The continent’s ice shelves were found to have lost nearly 4,000 gigatons since 1994 due to melting from increased heat in the ocean as a result of the climate crisis.
Although there was much variation in the rate at which the ocean is melting the ice shelves, overall the ice is melting faster than it is being replaced in Antarctica.
Ice shelf loss does not directly impact sea-level rise as they are already floating in the water. However ice shelves form gigantic buttresses to slow the slide of ice sheets into the ocean and therefore, as they shrink, their ability to hold back ice sheets begins to falter.
Antarctica holds enough ice to raise sea levels globally by an estimated 197 feet (60 metres). The West Antarctic ice sheet, considered to be in a precarious position by some scientists, would increase global seal levels by 10 feet (3m) if it were to melt completely.
Global sea levels have risen by more than six inches in the past 70 years, with half of that occurring since 2000. Even half a foot of sea-level rise has led to a 233 per cent average increase in tidal flooding across the US, according to Sealevelrise.org.
Our rapidly-warming planet causes sea levels to rise on two fronts. Warmer temperatures melt ice sheets and glaciers, leading the run-off to flow into oceans. The ocean also absorbs excess heat from greenhouse gas emissions and warm water expands, taking up more space than colder water.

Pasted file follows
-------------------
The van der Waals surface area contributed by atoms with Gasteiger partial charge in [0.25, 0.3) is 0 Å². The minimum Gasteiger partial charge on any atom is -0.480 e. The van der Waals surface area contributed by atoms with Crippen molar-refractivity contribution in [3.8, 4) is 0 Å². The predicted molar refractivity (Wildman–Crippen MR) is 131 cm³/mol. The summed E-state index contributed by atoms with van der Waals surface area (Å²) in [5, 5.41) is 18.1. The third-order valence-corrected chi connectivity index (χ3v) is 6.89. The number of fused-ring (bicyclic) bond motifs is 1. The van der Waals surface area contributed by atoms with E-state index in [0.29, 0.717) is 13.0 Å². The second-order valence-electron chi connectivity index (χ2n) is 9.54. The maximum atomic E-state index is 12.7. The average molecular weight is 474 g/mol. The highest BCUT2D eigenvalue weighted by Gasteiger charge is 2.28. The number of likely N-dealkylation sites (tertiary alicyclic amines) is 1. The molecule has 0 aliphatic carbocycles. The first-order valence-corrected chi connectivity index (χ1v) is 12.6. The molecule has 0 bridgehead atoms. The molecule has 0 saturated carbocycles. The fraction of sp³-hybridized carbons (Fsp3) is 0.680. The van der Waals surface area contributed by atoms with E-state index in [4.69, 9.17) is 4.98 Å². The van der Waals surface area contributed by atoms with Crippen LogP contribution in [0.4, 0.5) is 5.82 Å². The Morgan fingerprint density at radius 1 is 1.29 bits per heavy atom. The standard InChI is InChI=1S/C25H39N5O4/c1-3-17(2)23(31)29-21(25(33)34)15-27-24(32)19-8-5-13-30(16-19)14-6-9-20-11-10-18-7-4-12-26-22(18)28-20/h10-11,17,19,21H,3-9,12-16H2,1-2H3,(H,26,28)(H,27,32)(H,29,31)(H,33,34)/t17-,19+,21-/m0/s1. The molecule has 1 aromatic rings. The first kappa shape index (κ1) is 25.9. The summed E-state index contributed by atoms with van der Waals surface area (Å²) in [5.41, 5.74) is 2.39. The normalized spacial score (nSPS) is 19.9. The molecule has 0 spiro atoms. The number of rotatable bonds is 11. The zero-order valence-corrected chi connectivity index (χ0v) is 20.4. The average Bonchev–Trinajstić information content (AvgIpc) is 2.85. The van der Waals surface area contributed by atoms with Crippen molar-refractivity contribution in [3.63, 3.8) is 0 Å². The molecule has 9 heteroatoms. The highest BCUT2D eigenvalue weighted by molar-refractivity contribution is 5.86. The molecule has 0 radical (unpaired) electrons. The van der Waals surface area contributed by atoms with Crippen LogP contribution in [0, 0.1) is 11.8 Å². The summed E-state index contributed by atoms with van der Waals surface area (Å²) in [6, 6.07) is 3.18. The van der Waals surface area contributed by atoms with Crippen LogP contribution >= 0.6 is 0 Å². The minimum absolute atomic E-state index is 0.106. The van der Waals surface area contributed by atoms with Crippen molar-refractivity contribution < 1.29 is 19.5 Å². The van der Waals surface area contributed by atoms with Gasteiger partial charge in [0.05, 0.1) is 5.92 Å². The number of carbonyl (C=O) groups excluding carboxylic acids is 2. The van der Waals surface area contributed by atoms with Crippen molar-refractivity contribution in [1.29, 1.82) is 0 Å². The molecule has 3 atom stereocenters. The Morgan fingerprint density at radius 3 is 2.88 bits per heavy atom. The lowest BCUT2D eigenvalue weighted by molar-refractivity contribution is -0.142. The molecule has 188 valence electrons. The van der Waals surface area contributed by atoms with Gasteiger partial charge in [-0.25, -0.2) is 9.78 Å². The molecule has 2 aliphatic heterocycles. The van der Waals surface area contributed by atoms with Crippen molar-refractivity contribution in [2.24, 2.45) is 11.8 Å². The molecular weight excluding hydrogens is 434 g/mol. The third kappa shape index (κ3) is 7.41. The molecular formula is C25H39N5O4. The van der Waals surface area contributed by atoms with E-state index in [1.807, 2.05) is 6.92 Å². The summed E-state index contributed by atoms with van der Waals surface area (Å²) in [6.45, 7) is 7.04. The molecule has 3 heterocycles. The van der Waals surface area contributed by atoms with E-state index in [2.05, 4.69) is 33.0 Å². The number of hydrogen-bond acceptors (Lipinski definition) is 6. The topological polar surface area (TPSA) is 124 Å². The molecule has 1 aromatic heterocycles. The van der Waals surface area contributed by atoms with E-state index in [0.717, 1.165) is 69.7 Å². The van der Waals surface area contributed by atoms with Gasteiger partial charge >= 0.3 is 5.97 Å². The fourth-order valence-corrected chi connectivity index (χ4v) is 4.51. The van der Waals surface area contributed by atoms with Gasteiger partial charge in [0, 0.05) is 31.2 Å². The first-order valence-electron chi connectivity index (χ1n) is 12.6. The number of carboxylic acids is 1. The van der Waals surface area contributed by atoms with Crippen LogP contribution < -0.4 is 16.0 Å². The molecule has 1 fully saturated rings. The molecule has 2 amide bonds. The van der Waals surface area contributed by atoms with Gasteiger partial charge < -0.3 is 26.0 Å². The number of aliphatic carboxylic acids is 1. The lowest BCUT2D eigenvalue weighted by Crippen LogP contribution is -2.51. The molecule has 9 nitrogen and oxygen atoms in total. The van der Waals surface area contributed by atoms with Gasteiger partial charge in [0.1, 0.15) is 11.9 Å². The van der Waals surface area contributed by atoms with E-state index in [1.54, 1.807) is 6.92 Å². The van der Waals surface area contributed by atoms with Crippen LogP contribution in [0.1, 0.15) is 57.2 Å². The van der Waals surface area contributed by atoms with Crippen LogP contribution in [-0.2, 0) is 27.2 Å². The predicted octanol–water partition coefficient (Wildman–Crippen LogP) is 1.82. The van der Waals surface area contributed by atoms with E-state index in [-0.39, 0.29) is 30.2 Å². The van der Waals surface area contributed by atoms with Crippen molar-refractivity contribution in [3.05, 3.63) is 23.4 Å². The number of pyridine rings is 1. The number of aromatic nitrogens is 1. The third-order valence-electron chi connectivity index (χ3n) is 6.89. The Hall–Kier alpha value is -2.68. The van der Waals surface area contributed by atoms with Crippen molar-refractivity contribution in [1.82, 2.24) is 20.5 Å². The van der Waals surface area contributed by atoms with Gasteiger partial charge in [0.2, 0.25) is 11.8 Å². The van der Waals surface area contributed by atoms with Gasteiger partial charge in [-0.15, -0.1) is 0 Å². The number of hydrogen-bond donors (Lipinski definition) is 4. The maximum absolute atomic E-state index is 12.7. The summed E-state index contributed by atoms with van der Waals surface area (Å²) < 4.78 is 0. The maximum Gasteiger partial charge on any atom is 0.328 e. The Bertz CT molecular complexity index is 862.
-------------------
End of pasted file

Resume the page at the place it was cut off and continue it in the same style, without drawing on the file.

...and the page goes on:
The new study, published in the journal Nature Geoscience, involved researchers from NASA’s Goddard Space Flight Center, Scripps Institution of Oceanography at UC San Diego, Earth and Space Research in Corvallis, Oregon and Colorado School of Mines.
The research is based on 25 years worth of data from four European Space Agency (ESA) satellite missions along with NASA ice velocity data and computer modelling, charting a detailed history of the losses around the edges of the continent.
It is notoriously difficult to study Antarctic ice shelves due to their size and remote location so satellites offer a practical solution. They send radio waves to the ground up to 20,000 times a second, allowing scientists to measure the travel time of those waves and determine the precise height of land or ice.
This method allowed for the first-ever analysis of melting across all Antarctic ice shelves, totalling an area of 580,000 square miles (1.5million sq km) – more than three times the size of Spain.
Lead author and Scripps Oceanography graduate student, Susheel Adusumilli, said: “This is the most convincing evidence so far that long-term changes in the Southern Ocean are the reason for ongoing Antarctic ice loss.
“It’s incredible that we are able to use satellites that orbit around 500 miles above the earth to see changes in regions of the ocean where even ships can’t go.”
The study also identified the ocean depths where melting is occurring, which has impacts beyond sea-level rise. Melting ice leads to colder and fresher water rushing into the ocean which affects the global climate and ocean circulation.